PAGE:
Johannesburg: India and Brazil pushed for European leaders to take speedy action to resolve the region’s debt crisis and prevent the global economy from entering a double-dip recession.
A credible accord between European nations is necessary to ensure that the crisis is controlled and doesn’t affect the whole world, Brazilian President Dilma Rousseff said at a India-Brazil-South Africa (IBSA) summit in Pretoria on Tuesday. “The challenge presented by the crisis requires the substitution of the backward theories of the old world with new ideas.”
European leaders won’t fulfil any dreams of a quick end to the continent’s debt crisis at their 23 October summit, Steffen Seibert, chief spokesman for German Chancellor Angela Merkel, said on Monday. The International Monetary Fund on 20 September cut its forecast for global growth to 4% this year and next, and predicted severe repercussions if Europe fails to contain its debt crisis or if US policymakers reach an impasse over a fiscal plan. Emerging-market stocks have declined 20% this year, snapping two years of growth.
Prime Minister Manmohan Singh with President of South Africa Jacob Zuma and President of Brazil MS Dilma Rousseff arrive to attend the 5th IBSA Summit at prudential guest house in Pretoria, South Africa on Tuesday. PTI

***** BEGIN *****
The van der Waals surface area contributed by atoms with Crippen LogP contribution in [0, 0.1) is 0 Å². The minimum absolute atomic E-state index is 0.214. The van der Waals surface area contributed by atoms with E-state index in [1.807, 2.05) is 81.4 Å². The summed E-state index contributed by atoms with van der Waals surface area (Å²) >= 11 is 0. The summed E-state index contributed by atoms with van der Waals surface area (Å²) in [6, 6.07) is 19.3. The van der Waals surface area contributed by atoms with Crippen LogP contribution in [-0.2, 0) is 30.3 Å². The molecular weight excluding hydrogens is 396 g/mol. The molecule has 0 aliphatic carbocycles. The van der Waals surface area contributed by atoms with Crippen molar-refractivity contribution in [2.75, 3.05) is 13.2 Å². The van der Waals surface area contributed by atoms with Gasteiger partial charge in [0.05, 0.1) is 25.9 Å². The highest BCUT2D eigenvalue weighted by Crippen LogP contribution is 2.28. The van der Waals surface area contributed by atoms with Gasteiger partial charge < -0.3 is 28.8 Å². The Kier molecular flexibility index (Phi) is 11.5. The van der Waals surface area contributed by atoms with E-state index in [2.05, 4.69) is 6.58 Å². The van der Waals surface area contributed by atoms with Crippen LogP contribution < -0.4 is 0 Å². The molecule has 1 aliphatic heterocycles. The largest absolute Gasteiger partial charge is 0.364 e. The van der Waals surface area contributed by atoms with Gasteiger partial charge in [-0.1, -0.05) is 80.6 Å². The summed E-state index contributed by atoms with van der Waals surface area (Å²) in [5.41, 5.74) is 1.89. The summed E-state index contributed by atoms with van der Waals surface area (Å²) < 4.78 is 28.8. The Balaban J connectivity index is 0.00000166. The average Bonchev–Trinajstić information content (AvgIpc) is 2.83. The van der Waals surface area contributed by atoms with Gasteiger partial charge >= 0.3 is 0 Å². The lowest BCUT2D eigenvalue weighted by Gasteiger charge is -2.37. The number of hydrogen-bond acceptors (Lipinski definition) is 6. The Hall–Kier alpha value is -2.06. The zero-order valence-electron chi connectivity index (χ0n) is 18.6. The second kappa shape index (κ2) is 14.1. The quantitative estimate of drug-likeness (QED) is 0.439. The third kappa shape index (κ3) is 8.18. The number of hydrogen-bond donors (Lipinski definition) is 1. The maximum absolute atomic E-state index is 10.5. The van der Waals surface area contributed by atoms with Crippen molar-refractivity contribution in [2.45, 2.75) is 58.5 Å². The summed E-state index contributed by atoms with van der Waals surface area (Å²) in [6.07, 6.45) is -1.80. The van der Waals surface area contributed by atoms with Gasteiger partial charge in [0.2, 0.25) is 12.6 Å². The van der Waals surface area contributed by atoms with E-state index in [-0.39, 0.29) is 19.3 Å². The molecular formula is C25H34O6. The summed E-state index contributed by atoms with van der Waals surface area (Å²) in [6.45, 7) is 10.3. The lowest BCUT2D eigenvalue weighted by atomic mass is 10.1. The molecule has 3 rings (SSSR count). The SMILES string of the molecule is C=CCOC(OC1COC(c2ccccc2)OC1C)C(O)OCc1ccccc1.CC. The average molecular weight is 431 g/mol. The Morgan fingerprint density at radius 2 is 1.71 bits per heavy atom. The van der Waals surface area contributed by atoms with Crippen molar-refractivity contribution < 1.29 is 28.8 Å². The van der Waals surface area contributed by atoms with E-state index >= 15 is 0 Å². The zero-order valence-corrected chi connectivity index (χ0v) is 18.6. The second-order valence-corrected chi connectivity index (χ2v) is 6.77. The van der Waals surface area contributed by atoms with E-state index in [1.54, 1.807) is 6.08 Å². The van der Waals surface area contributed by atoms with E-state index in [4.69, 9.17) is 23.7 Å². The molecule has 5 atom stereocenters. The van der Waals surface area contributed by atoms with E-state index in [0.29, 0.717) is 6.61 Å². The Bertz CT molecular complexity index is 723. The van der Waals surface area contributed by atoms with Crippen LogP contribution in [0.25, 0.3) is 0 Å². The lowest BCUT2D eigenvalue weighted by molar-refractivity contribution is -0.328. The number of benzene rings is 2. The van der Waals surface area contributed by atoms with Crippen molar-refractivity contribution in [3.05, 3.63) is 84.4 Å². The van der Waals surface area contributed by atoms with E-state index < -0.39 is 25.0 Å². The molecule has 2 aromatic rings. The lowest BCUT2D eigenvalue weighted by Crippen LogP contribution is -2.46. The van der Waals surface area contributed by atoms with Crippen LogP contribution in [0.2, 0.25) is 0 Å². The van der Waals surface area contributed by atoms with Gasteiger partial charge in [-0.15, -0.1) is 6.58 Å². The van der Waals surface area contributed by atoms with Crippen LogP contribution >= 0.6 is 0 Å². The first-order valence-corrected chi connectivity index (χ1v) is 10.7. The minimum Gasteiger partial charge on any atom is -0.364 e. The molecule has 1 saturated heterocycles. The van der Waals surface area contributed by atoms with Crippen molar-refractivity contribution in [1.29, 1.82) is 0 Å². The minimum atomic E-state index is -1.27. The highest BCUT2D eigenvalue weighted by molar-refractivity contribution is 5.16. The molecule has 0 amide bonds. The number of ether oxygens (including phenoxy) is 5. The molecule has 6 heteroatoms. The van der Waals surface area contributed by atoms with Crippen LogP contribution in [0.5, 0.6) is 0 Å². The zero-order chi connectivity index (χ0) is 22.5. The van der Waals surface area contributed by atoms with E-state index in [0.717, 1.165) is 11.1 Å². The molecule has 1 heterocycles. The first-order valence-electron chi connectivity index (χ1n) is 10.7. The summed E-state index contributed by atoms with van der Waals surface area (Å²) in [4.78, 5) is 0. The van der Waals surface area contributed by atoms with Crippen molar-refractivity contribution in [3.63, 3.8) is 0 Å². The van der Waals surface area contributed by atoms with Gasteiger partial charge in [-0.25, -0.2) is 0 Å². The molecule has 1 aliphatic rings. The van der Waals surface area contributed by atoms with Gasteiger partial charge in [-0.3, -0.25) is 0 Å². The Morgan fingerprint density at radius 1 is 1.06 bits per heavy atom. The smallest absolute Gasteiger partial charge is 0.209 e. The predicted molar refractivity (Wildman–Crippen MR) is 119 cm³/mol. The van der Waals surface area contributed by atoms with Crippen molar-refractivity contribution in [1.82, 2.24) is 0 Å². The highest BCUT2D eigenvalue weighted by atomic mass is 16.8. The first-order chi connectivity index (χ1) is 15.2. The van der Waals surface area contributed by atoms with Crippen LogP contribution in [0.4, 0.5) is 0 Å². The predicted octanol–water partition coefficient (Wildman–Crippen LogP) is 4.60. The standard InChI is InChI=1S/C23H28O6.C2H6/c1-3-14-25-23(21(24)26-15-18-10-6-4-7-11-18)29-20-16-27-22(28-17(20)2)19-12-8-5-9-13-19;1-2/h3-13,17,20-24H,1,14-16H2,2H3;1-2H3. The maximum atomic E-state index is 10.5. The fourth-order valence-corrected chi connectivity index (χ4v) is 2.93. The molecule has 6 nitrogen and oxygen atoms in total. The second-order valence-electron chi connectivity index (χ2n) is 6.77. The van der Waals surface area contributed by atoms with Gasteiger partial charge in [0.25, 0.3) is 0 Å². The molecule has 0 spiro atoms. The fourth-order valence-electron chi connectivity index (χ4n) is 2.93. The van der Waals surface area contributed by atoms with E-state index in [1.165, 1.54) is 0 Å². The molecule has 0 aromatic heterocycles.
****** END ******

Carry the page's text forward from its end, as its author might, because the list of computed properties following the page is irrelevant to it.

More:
Developing countries cannot remain untouched by the negative effects of global financial turmoil, Prime Minister Manmohan Singh said. “We hope that effective and early steps will be taken by Europe and other advanced economies to calm the capital financial markets and prevent the global economy from slipping into a double-dip recession.”
All emerging-market currencies, except China’s yuan, weakened against the dollar in the third quarter as concern that Greece would default on its debt reduced demand for riskier assets.
Still, the real has gained 31% against the dollar since the beginning of 2009, as near-zero interest rates in developed nations encouraged investors to borrow cheaply and invest in higher-yielding markets including Brazil, where the benchmark rate is 12%. South Africa’s rate is 5.5%, with the rand rising 16% over the same period. The strength of the currencies has made exports from the countries less competitive.
It’s fundamental to end monetary politics that provoke true currency wars and stimulate protectionism, Rousseff said.
The India-Brazil-South Africa political alliance was forged in 2003 to ensure the developing nations speak with a common voice globally and to promote trade and investment between them. Governments from emerging economies have also joined together to demand greater representation on international institutions such as the United Nations Security Council and the International Monetary Fund.
IMF and the World Bank should confer on emerging markets voting powers which are equal to their growing importance in the global economy, Rousseff said.
All three countries are currently non-permanent members on the UN Security Council and coordinated their votes by abstaining on a resolution recommending targeted measures against Syria’s government if it didn’t cease attacks on civilian protesters. The resolution was vetoed by Russia and China this month.
Singh called for the enlargement of the UN Security Council in order to reflect present day realities.